made 40 years ago and they are saying, what's going on. why am i working more and more hours for low wages and they're worried to death about their children. their children have to get a decent job, so in my view obama has made progress, but not enough it is time for theis democratic party to undergo a fundamental change and decide which aside. you can't get money from wall street and you coddle the pharmaceutical industry. @december the working families of this country and tell wall street that we will break up these large banks and that their greed and illegal behavior is unacceptable. we will tell the pharmaceutical industry to top-- stop ripping off the people. five major drug companies last year made $50 billion in profits and millions of people can afford that medicine they need, so there is a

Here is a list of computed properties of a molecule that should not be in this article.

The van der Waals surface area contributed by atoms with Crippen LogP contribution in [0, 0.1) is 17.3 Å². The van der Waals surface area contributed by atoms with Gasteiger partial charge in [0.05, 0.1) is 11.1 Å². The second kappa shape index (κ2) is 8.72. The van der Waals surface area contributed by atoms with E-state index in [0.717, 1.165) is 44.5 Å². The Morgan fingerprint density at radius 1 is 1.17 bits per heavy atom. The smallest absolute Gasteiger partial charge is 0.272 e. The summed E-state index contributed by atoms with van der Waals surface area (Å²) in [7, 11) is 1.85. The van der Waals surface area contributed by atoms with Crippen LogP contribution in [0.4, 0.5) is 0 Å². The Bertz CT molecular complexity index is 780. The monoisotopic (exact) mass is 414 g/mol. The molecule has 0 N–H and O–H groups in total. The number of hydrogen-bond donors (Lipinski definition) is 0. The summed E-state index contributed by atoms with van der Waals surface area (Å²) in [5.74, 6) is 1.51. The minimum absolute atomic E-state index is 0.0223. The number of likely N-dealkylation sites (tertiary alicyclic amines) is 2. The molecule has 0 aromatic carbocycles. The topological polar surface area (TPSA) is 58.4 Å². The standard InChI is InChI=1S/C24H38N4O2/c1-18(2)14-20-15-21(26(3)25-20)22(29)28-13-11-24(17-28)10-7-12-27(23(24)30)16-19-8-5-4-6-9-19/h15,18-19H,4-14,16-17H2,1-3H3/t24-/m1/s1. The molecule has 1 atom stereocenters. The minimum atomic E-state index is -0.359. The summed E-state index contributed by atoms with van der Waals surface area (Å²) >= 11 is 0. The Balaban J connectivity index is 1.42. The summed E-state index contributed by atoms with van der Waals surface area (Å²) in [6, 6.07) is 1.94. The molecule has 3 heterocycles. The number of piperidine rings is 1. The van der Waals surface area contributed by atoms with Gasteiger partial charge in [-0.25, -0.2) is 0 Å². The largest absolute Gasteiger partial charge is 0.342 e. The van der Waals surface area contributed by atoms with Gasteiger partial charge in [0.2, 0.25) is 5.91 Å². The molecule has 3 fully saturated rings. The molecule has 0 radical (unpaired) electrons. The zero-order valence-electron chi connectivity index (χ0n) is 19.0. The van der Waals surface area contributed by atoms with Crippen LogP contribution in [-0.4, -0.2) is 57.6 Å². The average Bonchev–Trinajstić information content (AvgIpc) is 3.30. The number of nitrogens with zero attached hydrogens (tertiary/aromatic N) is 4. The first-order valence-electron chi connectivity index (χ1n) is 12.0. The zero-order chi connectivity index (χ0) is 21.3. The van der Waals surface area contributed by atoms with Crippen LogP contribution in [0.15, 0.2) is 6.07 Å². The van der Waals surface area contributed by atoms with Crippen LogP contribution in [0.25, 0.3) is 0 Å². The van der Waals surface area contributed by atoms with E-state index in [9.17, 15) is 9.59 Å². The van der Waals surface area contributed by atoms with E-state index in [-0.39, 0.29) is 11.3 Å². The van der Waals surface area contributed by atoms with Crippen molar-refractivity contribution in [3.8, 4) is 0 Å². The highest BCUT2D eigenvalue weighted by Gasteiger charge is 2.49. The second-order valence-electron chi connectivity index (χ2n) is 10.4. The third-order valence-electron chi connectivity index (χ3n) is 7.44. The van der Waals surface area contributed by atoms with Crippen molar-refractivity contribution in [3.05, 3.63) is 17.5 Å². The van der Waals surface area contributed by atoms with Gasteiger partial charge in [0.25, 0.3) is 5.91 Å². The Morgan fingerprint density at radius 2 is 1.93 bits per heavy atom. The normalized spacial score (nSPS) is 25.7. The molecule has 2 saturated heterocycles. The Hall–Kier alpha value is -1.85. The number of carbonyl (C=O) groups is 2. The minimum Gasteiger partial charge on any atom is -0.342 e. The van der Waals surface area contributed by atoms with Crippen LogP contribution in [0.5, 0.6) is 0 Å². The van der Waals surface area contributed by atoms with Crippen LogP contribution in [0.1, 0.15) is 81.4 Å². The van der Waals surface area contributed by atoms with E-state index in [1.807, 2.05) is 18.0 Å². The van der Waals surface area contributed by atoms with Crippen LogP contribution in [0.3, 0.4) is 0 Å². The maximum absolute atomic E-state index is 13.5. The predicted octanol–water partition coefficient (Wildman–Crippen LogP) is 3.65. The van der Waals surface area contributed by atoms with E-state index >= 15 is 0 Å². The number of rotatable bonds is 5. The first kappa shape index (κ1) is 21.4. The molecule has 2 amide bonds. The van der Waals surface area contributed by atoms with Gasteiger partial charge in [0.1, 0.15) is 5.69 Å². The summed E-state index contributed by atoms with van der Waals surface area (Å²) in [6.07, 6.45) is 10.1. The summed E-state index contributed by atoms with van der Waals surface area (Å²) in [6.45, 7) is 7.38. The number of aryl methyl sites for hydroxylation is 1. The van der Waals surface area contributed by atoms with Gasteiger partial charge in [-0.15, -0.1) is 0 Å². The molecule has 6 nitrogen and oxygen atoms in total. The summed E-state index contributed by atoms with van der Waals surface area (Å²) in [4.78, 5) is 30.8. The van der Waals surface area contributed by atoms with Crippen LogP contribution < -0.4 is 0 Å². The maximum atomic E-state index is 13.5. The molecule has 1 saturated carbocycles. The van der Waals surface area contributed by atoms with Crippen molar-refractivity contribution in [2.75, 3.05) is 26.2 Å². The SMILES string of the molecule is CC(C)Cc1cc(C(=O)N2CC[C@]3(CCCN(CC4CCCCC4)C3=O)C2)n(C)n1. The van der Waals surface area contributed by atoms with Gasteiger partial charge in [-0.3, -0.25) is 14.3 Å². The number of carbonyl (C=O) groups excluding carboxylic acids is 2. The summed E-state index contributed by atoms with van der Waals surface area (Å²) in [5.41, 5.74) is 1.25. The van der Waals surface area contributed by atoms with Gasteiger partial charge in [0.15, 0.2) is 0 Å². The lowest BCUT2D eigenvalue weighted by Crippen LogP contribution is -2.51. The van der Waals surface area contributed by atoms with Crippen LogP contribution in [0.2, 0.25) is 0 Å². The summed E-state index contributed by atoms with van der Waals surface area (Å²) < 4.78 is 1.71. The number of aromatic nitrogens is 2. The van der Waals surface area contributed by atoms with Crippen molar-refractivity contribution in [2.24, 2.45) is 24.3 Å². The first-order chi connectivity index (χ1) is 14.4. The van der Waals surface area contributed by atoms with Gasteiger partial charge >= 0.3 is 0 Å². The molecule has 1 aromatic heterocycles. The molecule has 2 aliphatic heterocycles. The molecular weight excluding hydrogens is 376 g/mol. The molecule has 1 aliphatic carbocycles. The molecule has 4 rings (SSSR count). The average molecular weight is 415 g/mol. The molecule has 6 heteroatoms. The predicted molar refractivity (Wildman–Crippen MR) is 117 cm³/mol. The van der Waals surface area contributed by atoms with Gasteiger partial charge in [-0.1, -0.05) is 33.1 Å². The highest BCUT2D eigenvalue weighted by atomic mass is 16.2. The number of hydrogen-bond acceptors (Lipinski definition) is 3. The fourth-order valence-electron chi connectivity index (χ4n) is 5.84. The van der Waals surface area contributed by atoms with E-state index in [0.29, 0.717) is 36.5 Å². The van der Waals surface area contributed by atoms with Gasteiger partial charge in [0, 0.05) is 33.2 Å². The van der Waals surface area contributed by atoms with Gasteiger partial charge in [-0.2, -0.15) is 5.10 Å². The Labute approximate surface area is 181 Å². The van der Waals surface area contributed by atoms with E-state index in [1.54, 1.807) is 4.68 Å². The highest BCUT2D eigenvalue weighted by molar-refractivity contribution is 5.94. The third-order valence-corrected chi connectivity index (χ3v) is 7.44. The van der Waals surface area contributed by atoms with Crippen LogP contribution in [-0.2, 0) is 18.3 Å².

lot of work that needs to be done, but the democratic party-- party has to undergo a present-- change.he host: as a newest member of the democratic leadership team in the senate, how will you affect that change? guest: that's it i'm thinking about right now, but the change in my view of what i want to see happen is the transformation of the democratic party to be a party, which really is a grassroots party. which opens up to working people and says, yes, we know you can't make it on 10 bucks an hour. we know you are hurting us your job went to china or mexico and we know you can't afford to send your kids to college. a stand with us and open the door to young people peter, if there is anything that impressed me in my campaign is the opportunity to speak to so many very beautiful young people and anyone watching that is